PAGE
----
New Writing: Queer River and Creative Engagements with Ecologies of Place

‘Artist James Aldridge shares insights from Iain Biggs’ and Mary Modeen’s book Creative Engagements with Ecologies of Place and resonances with his own projects exploring the value of outsiders’ viewpoints and voices not often heard in discussions on the Earth Crisis’ Mark Goldthorpe, Climate Cultures Follow this link to have a read of this newContinue reading “New Writing: Queer River and Creative Engagements with Ecologies of Place”

Queer River, Wet Land: Part 1 – Walking with Minty Donald

I’ve just been in Glasgow for a few days, at the invitation of The University of Glasgow, and as part of The Dear Green Bothy. You can read more about The Dear Green Bothy in this previous post. Whilst in Glasgow I met, walked, talked and made with collaborators suggested by the University. This wasContinue reading “Queer River, Wet Land: Part 1 – Walking with Minty Donald”

The Dear Green Bothy: Queer River Comes to Glasgow

After a recent Climate Museum UK meeting, I was invited by Mark Banks of Glasgow University to bring Queer River to Glasgow as part of The Dear Green Bothy – ‘hosting creative and critical responses to climate emergency‘ – in the lead up to the COP26 climate talks. Queer River, Wet Land will take placeContinue reading “The Dear Green Bothy: Queer River Comes to Glasgow”

Queer Constellations – Exploring and Sharing Together

On Friday I joined other artists exhibiting in the Queer Constellations exhibition, at The Museum of English Rural Life (MERL) in Reading, to see our work, meet each other for the first time ‘in the flesh’, and take part in workshops/discussions relating to the subject matter of the exhibition, namely queerness and rurality. As partContinue reading “Queer Constellations – Exploring and Sharing Together”

Experiments with Chalk and Water

Today I spent some time in my garden combining ideas from recent chalkstream research, explorations of bodily engagement with the more than human, chalk from my recent walk up the Pewsey Downs, and rainwater collected in my garden. Ideally these initial experiments would lead to me coating my whole body in chalk on the riverbank,Continue reading “Experiments with Chalk and Water”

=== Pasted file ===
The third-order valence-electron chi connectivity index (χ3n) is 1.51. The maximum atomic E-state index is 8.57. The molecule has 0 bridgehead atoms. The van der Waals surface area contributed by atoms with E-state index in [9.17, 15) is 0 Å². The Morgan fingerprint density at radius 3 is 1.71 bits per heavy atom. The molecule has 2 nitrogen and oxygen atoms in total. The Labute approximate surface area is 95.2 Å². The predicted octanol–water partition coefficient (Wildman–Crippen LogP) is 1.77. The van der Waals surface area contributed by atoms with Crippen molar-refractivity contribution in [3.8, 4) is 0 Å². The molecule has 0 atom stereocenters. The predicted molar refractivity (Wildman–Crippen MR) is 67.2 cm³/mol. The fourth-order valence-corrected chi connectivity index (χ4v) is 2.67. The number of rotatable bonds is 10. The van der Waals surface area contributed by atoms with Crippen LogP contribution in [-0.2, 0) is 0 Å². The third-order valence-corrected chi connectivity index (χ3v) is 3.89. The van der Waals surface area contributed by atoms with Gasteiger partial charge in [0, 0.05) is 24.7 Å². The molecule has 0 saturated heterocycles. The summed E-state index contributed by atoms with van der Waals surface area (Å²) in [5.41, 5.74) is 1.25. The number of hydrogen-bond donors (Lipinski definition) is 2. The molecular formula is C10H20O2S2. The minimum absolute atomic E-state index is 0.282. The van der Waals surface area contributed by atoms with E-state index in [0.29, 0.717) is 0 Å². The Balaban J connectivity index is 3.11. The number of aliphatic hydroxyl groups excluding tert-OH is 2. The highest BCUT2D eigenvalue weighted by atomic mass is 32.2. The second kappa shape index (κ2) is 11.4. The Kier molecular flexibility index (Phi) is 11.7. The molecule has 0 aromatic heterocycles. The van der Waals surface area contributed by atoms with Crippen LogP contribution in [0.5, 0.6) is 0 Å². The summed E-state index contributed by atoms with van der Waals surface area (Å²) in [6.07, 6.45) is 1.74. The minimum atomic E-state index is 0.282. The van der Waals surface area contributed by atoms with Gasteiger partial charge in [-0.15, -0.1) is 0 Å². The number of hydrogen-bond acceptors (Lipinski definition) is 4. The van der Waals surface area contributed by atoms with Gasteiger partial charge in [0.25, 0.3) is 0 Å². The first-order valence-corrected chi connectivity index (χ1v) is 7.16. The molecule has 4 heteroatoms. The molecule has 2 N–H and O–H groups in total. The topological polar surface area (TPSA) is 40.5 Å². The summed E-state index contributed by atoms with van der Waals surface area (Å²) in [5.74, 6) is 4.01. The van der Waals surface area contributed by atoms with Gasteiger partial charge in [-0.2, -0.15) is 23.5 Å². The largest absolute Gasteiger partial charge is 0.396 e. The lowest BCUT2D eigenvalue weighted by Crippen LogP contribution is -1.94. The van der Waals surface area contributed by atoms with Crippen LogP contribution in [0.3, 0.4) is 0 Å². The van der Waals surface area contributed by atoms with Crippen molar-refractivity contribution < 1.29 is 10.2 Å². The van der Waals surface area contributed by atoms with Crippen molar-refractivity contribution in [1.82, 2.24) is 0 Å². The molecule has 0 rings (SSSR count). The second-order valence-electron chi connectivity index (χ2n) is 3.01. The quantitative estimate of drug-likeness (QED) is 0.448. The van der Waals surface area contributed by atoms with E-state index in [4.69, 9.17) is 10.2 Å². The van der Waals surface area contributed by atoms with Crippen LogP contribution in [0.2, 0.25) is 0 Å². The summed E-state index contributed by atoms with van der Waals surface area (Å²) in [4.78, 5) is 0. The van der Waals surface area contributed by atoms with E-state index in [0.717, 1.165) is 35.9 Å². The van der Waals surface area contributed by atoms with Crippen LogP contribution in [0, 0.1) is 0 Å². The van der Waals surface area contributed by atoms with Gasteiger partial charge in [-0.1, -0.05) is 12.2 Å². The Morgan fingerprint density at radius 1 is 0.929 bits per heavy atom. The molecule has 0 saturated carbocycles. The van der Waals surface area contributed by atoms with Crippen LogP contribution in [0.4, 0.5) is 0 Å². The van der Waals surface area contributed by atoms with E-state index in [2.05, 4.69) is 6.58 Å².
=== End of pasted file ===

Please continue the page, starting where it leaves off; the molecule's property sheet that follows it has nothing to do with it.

Queer Constellations Exhibition at Museum of English Rural Life

I’m currrently exhibiting Two Avons: Boat and Body at the Museum of English Rural Life, as part of the Queer Constellations Exhibition, Artistic Trespass and Rural Gay Histories exhibition, curated by Joe Jukes with MERL. Two Rivers: Boat and Body is a new version of the Two Avons installation, originally commissioned by Yarmouth Springs Eternal.Continue reading “Queer Constellations Exhibition at Museum of English Rural Life”

Mermen, Otters and Bears

I’ve always had an interest in shapeshifting, in the ability to switch between bodily forms, or to exist as a human/animal hybrid. But I’d not really thought about it from a Queer perspective, so this post is very much a beginning. Of course, we are animals, and the animal/human divide is a false one. InContinue reading “Mermen, Otters and Bears”

Walking on Chalk

Several conversations recently have directed me towards chalk as subject matter and material, from my recent walk with Ecologist Tim Sykes discussing chalkstreams, aquifers and neolithic monuments, back to the very first walk with Geo-Archaeologist Claire Mellett, and current plans for future collaborations exploring the use of natural pigments, silts and chalks. Today I tookContinue reading “Walking on Chalk”

Walking with… Ecologist and Researcher Tim Sykes

Yesterday I took a walk with Tim Sykes along the River Kennet from Avebury. Tim, an ecologist who works for the Environment Agency, contacted me via Twitter (@RiversAndPeople) in connection with his doctoral research with Southampton University, into people’s relationship with and perceptions of chalk stream winterbournes. ‘I am especially interested in contributions to happiness,Continue reading “Walking with… Ecologist and Researcher Tim Sykes”

Ponds, Boats and Bodies

At the same time that Queer River evolves to include different wetland habitats, my garden wildlife pond, dug in early April continues to evolve, with diving beetles, pond skaters and various fly larvae arriving. Yesterday I sat by the pond to start to draw some of the plant life, and saw my first damsel fly,Continue reading “Ponds, Boats and Bodies”